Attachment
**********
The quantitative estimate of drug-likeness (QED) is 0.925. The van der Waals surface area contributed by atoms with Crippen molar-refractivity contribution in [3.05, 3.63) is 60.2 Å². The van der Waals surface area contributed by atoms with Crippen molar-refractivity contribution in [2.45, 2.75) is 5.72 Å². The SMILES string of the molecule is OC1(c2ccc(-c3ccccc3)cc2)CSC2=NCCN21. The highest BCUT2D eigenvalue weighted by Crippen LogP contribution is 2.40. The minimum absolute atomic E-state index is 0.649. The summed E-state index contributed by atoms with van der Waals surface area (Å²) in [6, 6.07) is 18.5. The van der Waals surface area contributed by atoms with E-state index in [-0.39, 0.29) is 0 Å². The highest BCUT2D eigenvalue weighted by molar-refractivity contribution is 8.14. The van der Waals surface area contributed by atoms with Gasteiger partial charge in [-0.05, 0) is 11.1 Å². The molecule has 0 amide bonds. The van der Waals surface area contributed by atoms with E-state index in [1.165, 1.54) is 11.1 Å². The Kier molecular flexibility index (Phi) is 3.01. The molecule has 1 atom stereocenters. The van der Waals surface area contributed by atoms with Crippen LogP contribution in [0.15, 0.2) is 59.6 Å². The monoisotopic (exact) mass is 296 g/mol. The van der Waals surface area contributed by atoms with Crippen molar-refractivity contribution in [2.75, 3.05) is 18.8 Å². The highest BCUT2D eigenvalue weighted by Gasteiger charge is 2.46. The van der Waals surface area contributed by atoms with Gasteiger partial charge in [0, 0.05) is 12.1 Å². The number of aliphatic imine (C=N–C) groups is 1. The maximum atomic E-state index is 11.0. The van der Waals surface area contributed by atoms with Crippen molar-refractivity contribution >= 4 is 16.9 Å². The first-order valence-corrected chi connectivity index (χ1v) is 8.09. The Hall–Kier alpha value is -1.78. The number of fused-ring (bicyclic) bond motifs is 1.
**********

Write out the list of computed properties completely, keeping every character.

The quantitative estimate of drug-likeness (QED) is 0.925. The van der Waals surface area contributed by atoms with Crippen molar-refractivity contribution in [3.05, 3.63) is 60.2 Å². The van der Waals surface area contributed by atoms with Crippen molar-refractivity contribution in [2.45, 2.75) is 5.72 Å². The SMILES string of the molecule is OC1(c2ccc(-c3ccccc3)cc2)CSC2=NCCN21. The highest BCUT2D eigenvalue weighted by Crippen LogP contribution is 2.40. The minimum absolute atomic E-state index is 0.649. The summed E-state index contributed by atoms with van der Waals surface area (Å²) in [6, 6.07) is 18.5. The van der Waals surface area contributed by atoms with E-state index in [-0.39, 0.29) is 0 Å². The highest BCUT2D eigenvalue weighted by molar-refractivity contribution is 8.14. The van der Waals surface area contributed by atoms with Gasteiger partial charge in [-0.05, 0) is 11.1 Å². The molecule has 0 amide bonds. The van der Waals surface area contributed by atoms with E-state index in [1.165, 1.54) is 11.1 Å². The Kier molecular flexibility index (Phi) is 3.01. The molecule has 1 atom stereocenters. The van der Waals surface area contributed by atoms with Crippen LogP contribution in [0.15, 0.2) is 59.6 Å². The monoisotopic (exact) mass is 296 g/mol. The van der Waals surface area contributed by atoms with Crippen molar-refractivity contribution in [2.75, 3.05) is 18.8 Å². The highest BCUT2D eigenvalue weighted by Gasteiger charge is 2.46. The van der Waals surface area contributed by atoms with Gasteiger partial charge in [0, 0.05) is 12.1 Å². The number of aliphatic imine (C=N–C) groups is 1. The maximum atomic E-state index is 11.0. The van der Waals surface area contributed by atoms with Crippen molar-refractivity contribution >= 4 is 16.9 Å². The first-order valence-corrected chi connectivity index (χ1v) is 8.09. The Hall–Kier alpha value is -1.78. The number of fused-ring (bicyclic) bond motifs is 1.